Dear all,
You are invited to participate in the ‘Gary Bouma’s legacy in Sociology’ session, organised as part of TASA Thematic Week. This session has been made free for all participants.
There will be four presentations from international and Australian scholars, who will reflect on Gary’s life and scholarly works:

  • Jim Spickard – Gary’s Global Contribution to Sociology of Religion and International Societies
  • Lori Beaman – Gary’s contribution to the Religion and Diversity Project
  • Adam Possamai – Gary Bouma and the Australian Soul
  • Andrew Singleton and Anna Halafoff – Mentorship and Recent Scholarly Reflections

A time of reflection and discussion for all participants will follow.

A request: we are hoping to put together a photo slideshow as part of the session. If you have a photo taken with Gary, that you have permission to share in a public way, please send it to Enqi Weng at by 5 November 2021 for possible inclusion.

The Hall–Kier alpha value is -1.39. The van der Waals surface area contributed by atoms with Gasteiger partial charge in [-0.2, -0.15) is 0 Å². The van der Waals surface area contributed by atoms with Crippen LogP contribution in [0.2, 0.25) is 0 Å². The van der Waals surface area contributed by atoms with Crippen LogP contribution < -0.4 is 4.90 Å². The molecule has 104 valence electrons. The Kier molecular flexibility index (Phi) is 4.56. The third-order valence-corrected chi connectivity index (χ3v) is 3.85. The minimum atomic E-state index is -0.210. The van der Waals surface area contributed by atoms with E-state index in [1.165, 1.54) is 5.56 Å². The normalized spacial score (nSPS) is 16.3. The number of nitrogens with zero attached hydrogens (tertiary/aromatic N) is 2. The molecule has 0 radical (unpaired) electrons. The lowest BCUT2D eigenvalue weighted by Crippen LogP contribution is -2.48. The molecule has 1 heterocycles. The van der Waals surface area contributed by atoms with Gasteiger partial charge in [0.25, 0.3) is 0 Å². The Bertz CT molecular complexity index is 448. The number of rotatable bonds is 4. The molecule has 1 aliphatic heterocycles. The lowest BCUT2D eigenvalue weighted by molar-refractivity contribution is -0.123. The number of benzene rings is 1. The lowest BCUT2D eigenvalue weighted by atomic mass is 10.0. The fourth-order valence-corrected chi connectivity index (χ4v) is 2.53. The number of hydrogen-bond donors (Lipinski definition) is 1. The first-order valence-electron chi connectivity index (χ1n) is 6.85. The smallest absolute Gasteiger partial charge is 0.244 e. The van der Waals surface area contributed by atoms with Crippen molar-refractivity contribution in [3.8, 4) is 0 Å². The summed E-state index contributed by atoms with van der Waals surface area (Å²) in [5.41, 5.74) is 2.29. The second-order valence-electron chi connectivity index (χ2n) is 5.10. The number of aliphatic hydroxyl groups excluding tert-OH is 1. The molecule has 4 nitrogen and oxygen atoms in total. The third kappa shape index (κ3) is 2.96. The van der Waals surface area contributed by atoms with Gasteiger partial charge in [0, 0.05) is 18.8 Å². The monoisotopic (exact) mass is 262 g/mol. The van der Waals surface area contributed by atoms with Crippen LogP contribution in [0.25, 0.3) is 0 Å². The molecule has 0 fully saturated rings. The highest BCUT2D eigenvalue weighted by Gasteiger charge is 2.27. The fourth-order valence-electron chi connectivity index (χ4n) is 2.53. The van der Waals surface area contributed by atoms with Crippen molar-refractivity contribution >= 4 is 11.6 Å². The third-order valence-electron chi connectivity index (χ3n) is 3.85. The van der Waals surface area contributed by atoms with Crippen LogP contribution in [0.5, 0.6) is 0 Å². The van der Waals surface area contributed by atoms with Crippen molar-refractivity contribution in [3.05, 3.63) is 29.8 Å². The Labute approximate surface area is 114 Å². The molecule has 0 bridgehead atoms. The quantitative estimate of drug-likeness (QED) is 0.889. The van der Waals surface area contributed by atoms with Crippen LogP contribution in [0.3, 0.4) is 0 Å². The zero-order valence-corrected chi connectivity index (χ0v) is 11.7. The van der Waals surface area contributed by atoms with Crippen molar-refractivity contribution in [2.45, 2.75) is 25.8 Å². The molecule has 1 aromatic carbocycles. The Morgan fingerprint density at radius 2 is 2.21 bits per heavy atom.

We look forward to seeing you there.

Register here.

Paradox and Prophecy: Why the Study of Lived Catholicism Matters

Online: 15-16 November

The Lived Catholicism conference is a project of the Centre for Catholic Studies at Durham University. The conference is organised in conjunction with the Department of Catholic Studies, Duquesne University, in association with The Tablet.

More information can be found here:

Theology and Qualitative Research: Oct 29th

Theology and Qualitative Research: A One-Day Conference for Doctoral Advisers & Students

The move towards doctoral research that combines Theology and Qualitative Research has grown significantly in recent years. These kinds of projects are genuinely pushing the envelope of research in a variety of ways and the different choices and decisions that are involved are exciting and creative but also complex. Doctoral work that situates itself as both theology and qualitative research crosses previously understood boundaries between disciplines, methodologies, and epistemologies.

This in-person and online Day Conference, to be held on 29 October and supported by St. John’s University New York, is for doctoral advisors/supervisors, doctoral students and those preparing to start doctoral work. It is designed as a conversation to facilitate our learning in this fast-emerging new field of theology.
Those presenting are all contributors to the forthcoming Wiley-Blackwell Companion to Theology and Qualitative Research edited by Pete Ward and Knut Tveitereid.